Jewell Lab Project Selected for NIH Concept to Clinic Program
Minta Martin Professor of Engineering Christopher Jewell (Fischell Department of Bioengineering [BIOE], Robert E. Fischell Institute for Biomedical Devices) was selected for the National Institutes of Health (NIH) Concept to Clinic grant to support research for a promising therapy to treat multiple sclerosis (MS). The NIH Concept to Clinic: Commercializing Innovation (C3i) program is an in-depth, entrepreneurial training experience designed to provide biomedical innovators with the specialized business frameworks and essential tools for successful translation of biomedical technologies from the lab to the market.
Nearly 1 million people in the United States suffer from MS, an autoimmune disease in which the body’s immune system incorrectly recognizes components of the central nervous system. This causes inflammation and destruction of myelin, the fatty substance that surrounds and protects nerve fibers. When this happens, nerve fibers and cells are damaged, leading to a loss of motor function and other complications.
To lessen the immune system’s attack against the body’s own cells, conventional therapies rely on general immune suppression – a strategy that has proven effective, but can leave patients susceptible to disease or infections. Unfortunately, these therapies are non-curative and require lifelong treatments to slow the disease.
“MS is an awful disease,” Jewell said. “Despite the number of therapies available, the slow progression and lack of options for later-stage disease make it one of the most expensive disease conditions in both quality of life and economic burden. The average lifetime cost of MS care for one patient is over $4 million.”
Recognizing this, Jewell and members of his Immune Engineering Lab are exploring new pathways toward MS treatments that would leave the patient’s immune system intact.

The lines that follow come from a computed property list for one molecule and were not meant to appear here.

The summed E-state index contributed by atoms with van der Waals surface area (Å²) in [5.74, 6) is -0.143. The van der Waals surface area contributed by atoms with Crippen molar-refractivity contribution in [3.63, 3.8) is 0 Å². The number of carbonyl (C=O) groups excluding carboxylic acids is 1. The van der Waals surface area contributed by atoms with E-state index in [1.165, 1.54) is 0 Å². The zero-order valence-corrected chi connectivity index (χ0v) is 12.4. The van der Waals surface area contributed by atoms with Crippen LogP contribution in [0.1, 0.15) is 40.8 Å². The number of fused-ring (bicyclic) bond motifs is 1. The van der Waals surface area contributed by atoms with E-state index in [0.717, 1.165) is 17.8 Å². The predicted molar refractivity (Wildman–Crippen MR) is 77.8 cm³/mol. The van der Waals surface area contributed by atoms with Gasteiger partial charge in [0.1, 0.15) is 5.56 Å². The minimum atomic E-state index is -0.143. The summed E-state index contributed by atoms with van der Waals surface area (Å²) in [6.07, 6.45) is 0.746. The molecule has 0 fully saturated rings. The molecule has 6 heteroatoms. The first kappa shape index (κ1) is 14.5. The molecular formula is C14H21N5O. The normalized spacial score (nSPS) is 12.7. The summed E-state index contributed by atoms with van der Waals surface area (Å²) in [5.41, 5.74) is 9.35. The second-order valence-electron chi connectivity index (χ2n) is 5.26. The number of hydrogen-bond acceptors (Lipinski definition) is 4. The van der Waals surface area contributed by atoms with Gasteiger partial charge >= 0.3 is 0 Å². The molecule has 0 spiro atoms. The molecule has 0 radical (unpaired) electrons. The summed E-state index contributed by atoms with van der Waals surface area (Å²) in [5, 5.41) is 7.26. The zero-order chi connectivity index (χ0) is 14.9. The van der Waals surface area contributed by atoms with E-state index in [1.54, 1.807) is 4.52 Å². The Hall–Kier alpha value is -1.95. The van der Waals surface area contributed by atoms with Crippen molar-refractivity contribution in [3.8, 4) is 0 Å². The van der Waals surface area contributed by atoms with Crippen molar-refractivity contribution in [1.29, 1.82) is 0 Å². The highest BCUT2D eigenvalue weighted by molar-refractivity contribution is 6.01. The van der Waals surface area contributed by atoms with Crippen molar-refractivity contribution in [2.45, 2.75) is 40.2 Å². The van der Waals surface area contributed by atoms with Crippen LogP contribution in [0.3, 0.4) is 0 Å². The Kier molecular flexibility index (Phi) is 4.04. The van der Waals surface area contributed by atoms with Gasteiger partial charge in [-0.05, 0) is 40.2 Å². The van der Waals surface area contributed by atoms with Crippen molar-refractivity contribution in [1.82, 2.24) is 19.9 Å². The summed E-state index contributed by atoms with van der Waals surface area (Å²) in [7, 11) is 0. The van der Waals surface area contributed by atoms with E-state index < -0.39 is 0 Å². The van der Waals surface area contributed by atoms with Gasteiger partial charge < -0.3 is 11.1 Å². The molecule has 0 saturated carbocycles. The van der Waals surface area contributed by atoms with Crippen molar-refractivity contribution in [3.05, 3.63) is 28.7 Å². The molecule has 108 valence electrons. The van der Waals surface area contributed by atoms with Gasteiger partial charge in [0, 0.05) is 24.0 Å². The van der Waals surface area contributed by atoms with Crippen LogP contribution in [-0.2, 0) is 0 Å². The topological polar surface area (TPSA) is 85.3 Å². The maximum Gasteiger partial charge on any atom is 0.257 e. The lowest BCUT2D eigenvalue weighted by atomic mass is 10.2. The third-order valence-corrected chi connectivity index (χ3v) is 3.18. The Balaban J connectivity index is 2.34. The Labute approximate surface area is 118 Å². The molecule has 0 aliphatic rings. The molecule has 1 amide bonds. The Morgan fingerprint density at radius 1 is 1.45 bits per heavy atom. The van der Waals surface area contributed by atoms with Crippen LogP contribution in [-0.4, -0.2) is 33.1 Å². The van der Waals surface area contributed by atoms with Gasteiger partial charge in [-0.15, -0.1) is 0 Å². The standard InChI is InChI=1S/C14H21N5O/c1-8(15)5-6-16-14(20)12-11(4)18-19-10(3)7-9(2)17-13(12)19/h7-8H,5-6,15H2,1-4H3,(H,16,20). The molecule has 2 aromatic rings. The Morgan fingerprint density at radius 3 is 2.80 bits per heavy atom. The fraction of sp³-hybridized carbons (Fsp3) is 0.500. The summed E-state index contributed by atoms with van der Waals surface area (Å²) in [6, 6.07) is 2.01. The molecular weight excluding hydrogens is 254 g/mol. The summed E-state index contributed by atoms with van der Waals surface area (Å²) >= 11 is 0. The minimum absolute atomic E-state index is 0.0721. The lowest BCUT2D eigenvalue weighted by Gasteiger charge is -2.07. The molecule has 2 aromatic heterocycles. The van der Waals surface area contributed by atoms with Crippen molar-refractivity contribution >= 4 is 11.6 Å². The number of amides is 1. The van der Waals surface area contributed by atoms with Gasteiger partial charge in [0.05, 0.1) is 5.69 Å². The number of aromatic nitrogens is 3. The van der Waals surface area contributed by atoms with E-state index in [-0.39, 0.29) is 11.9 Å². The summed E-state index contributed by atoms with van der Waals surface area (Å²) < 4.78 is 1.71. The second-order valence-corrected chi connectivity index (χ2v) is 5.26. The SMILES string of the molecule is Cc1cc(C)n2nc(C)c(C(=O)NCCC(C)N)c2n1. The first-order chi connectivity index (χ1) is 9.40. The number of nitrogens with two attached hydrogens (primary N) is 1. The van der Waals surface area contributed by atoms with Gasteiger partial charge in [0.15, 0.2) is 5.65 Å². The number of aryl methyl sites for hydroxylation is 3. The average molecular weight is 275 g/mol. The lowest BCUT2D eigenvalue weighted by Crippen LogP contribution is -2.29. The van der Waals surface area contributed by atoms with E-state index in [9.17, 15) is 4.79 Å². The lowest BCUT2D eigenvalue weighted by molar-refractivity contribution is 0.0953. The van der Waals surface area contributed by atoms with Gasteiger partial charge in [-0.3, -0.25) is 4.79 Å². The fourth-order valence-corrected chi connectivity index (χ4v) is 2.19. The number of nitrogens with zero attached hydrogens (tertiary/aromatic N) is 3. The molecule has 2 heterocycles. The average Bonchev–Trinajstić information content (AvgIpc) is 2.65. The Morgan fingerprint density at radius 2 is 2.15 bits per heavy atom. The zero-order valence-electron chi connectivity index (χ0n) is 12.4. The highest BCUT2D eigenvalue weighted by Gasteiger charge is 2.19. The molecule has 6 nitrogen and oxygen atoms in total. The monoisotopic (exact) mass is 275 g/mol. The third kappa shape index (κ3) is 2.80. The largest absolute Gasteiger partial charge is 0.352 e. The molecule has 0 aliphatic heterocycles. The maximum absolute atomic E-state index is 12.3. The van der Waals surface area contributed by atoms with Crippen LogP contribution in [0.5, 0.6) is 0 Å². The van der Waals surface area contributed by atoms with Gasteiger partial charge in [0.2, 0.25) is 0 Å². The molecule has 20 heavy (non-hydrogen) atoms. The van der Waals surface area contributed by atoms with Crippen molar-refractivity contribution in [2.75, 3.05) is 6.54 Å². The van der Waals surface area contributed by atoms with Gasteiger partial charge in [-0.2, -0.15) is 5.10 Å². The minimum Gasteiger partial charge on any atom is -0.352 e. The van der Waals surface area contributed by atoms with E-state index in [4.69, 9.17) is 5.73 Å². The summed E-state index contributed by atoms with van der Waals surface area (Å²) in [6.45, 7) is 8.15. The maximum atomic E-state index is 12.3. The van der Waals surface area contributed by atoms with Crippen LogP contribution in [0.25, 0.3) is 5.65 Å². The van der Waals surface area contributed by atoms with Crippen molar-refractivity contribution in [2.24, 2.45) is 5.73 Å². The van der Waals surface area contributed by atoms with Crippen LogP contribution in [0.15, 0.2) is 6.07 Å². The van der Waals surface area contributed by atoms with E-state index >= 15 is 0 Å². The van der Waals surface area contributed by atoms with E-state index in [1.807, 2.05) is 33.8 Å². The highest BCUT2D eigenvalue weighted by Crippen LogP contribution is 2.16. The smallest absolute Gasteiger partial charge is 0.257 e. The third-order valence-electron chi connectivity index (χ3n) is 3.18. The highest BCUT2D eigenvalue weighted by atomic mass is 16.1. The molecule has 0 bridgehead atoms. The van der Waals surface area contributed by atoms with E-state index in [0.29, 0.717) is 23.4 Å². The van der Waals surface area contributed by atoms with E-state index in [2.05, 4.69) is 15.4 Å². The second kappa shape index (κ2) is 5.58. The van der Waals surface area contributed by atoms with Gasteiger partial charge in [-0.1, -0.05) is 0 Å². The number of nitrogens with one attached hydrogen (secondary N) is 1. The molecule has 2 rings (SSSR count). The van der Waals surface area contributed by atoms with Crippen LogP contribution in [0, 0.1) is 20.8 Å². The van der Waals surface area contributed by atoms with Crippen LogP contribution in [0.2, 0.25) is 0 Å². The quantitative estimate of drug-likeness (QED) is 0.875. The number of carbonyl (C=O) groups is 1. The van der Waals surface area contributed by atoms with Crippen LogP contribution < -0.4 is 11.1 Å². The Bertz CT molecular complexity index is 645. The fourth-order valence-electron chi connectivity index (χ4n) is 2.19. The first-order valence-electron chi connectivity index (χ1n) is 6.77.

One such idea involves the delivery of immune cues to prompt a special kind of immune cell – regulatory T cells – to selectively control myelin-reactive cells and thereby ameliorate the disease without inhibiting the body’s healthy immune cells.
"Immune cells adopt either inflammatory or regulatory functions, depending on the signals encountered in the lymph nodes – the tissue that orchestrates immunity,” said Jewell. “But, existing therapies are administered systemically by injection or intravenous infusions. Because these signals must then drain to or be carried to the lymph nodes, it is challenging to control the combinations and doses of signals that actually reach the lymph nodes. This makes it difficult to promote a specific type of T cell function – such as tolerance instead of inflammation."
Funded by NIH’s National Institute of Biomedical Imaging and Bioengineering, Jewel and his team are working towards next-generation therapies for MS using a platform that combines direct lymph node injection with controlled-release biomaterial depots to understand immune tolerance is generated.Jewell and his team have generated promising results, showing that a single treatment in pre-clinical models of MS permanently stops and reverses paralysis.
They hope their approach could be used to improve the effectiveness of MS treatments, and potentially with infrequent administration. Since the group’s technique requires only a small amount of therapeutic cargo to be delivered directly to the lymph nodes, it does not rely on conventional non-targeted or systemic delivery methods that cause side effects that impact the patient’s quality of life. This is particularly important since compliance is a real challenge for MS patients, where they must maintain adherence to their treatment plans over decades as the disease runs the course.
Even more, most existing therapies for MS are indicated for patients with early-stage MS. Jewell and his group are working to test if their interdisciplinary platform offers modularity to control different stages of disease, including the later phase. In the group’s preclinical studies, intra-lymph node treatment was effective in permanently reversing paralysis in multiple models that reflected both early and late stages of the disease.
Through the NIH C3i program, Jewell’s team is receiving training and resources needed to move through the regulatory process, including clinician interaction, customer discovery, good manufacturing processes, and trial design. Beyond MS, the lab is hopeful working to extend this approach to others autoimmune diseases such as type 1 diabetes.
Published August 10, 2020